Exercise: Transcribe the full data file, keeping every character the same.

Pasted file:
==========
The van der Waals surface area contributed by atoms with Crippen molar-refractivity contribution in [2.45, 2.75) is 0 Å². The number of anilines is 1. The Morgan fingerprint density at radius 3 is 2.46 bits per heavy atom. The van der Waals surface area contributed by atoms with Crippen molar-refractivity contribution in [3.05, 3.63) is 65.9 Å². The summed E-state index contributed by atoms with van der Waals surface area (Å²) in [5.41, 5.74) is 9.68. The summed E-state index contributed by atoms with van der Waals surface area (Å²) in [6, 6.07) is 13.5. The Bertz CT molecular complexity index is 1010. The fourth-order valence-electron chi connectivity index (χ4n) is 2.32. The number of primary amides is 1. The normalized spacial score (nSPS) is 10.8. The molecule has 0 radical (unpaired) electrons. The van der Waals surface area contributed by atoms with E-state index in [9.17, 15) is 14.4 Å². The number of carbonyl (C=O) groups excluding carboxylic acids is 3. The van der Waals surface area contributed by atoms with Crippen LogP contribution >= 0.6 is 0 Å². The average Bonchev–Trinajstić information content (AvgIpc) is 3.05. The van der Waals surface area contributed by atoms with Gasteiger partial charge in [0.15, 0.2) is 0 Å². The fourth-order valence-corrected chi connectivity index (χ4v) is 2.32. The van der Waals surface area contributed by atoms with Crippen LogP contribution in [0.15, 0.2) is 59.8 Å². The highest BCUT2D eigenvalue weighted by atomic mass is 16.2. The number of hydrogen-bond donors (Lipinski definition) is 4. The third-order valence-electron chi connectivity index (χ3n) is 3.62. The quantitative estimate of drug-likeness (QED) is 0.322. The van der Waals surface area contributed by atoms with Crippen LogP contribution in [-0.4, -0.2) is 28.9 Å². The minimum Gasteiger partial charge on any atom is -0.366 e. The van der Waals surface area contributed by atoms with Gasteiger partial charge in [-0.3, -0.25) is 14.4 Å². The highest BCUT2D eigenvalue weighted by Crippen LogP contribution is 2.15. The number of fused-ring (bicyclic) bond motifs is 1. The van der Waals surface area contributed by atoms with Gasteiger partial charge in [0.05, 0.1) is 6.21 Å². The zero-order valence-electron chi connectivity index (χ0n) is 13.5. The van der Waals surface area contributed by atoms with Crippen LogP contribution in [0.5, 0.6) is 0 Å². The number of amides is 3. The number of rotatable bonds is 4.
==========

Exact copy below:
The van der Waals surface area contributed by atoms with Crippen molar-refractivity contribution in [2.45, 2.75) is 0 Å². The number of anilines is 1. The Morgan fingerprint density at radius 3 is 2.46 bits per heavy atom. The van der Waals surface area contributed by atoms with Crippen molar-refractivity contribution in [3.05, 3.63) is 65.9 Å². The summed E-state index contributed by atoms with van der Waals surface area (Å²) in [5.41, 5.74) is 9.68. The summed E-state index contributed by atoms with van der Waals surface area (Å²) in [6, 6.07) is 13.5. The Bertz CT molecular complexity index is 1010. The fourth-order valence-electron chi connectivity index (χ4n) is 2.32. The number of primary amides is 1. The normalized spacial score (nSPS) is 10.8. The molecule has 0 radical (unpaired) electrons. The van der Waals surface area contributed by atoms with E-state index in [9.17, 15) is 14.4 Å². The number of carbonyl (C=O) groups excluding carboxylic acids is 3. The van der Waals surface area contributed by atoms with Crippen LogP contribution >= 0.6 is 0 Å². The average Bonchev–Trinajstić information content (AvgIpc) is 3.05. The van der Waals surface area contributed by atoms with Gasteiger partial charge in [0.15, 0.2) is 0 Å². The fourth-order valence-corrected chi connectivity index (χ4v) is 2.32. The van der Waals surface area contributed by atoms with Crippen LogP contribution in [0.15, 0.2) is 59.8 Å². The highest BCUT2D eigenvalue weighted by atomic mass is 16.2. The number of hydrogen-bond donors (Lipinski definition) is 4. The third-order valence-electron chi connectivity index (χ3n) is 3.62. The quantitative estimate of drug-likeness (QED) is 0.322. The van der Waals surface area contributed by atoms with Crippen LogP contribution in [-0.4, -0.2) is 28.9 Å². The minimum Gasteiger partial charge on any atom is -0.366 e. The van der Waals surface area contributed by atoms with Gasteiger partial charge in [-0.3, -0.25) is 14.4 Å². The highest BCUT2D eigenvalue weighted by Crippen LogP contribution is 2.15. The number of fused-ring (bicyclic) bond motifs is 1. The van der Waals surface area contributed by atoms with Gasteiger partial charge in [0.05, 0.1) is 6.21 Å². The zero-order valence-electron chi connectivity index (χ0n) is 13.5. The van der Waals surface area contributed by atoms with Crippen LogP contribution in [0.5, 0.6) is 0 Å². The number of amides is 3. The number of rotatable bonds is 4.